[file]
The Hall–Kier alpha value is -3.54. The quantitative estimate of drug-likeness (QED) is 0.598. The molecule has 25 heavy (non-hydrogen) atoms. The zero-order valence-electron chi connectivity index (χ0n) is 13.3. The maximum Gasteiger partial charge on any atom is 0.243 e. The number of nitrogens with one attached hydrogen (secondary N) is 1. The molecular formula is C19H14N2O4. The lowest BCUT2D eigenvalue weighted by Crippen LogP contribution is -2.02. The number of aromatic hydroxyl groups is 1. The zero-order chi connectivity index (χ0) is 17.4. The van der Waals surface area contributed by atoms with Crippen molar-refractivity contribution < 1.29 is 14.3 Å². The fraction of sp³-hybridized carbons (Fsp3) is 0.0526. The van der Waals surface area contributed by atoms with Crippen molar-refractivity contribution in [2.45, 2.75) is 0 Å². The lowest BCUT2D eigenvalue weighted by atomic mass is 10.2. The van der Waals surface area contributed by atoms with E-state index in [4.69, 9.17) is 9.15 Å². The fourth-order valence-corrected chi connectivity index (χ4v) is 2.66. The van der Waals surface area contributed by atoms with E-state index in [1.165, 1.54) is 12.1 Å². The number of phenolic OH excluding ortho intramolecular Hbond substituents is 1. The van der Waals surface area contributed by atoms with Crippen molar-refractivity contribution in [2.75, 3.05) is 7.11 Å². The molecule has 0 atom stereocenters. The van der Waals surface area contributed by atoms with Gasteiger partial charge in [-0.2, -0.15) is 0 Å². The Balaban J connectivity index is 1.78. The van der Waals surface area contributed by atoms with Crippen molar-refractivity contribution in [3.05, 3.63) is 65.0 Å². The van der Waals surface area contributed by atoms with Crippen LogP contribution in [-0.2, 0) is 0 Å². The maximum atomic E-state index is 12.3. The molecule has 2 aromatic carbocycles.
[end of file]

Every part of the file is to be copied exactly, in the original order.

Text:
The Hall–Kier alpha value is -3.54. The quantitative estimate of drug-likeness (QED) is 0.598. The molecule has 25 heavy (non-hydrogen) atoms. The zero-order valence-electron chi connectivity index (χ0n) is 13.3. The maximum Gasteiger partial charge on any atom is 0.243 e. The number of nitrogens with one attached hydrogen (secondary N) is 1. The molecular formula is C19H14N2O4. The lowest BCUT2D eigenvalue weighted by Crippen LogP contribution is -2.02. The number of aromatic hydroxyl groups is 1. The zero-order chi connectivity index (χ0) is 17.4. The van der Waals surface area contributed by atoms with Crippen molar-refractivity contribution < 1.29 is 14.3 Å². The fraction of sp³-hybridized carbons (Fsp3) is 0.0526. The van der Waals surface area contributed by atoms with Crippen molar-refractivity contribution in [2.45, 2.75) is 0 Å². The lowest BCUT2D eigenvalue weighted by atomic mass is 10.2. The van der Waals surface area contributed by atoms with E-state index in [4.69, 9.17) is 9.15 Å². The fourth-order valence-corrected chi connectivity index (χ4v) is 2.66. The van der Waals surface area contributed by atoms with E-state index in [1.165, 1.54) is 12.1 Å². The number of phenolic OH excluding ortho intramolecular Hbond substituents is 1. The van der Waals surface area contributed by atoms with Crippen molar-refractivity contribution in [2.75, 3.05) is 7.11 Å². The molecule has 0 atom stereocenters. The van der Waals surface area contributed by atoms with Gasteiger partial charge in [-0.2, -0.15) is 0 Å². The Balaban J connectivity index is 1.78. The van der Waals surface area contributed by atoms with Crippen molar-refractivity contribution in [3.05, 3.63) is 65.0 Å². The van der Waals surface area contributed by atoms with Crippen LogP contribution in [-0.2, 0) is 0 Å². The maximum atomic E-state index is 12.3. The molecule has 2 aromatic carbocycles.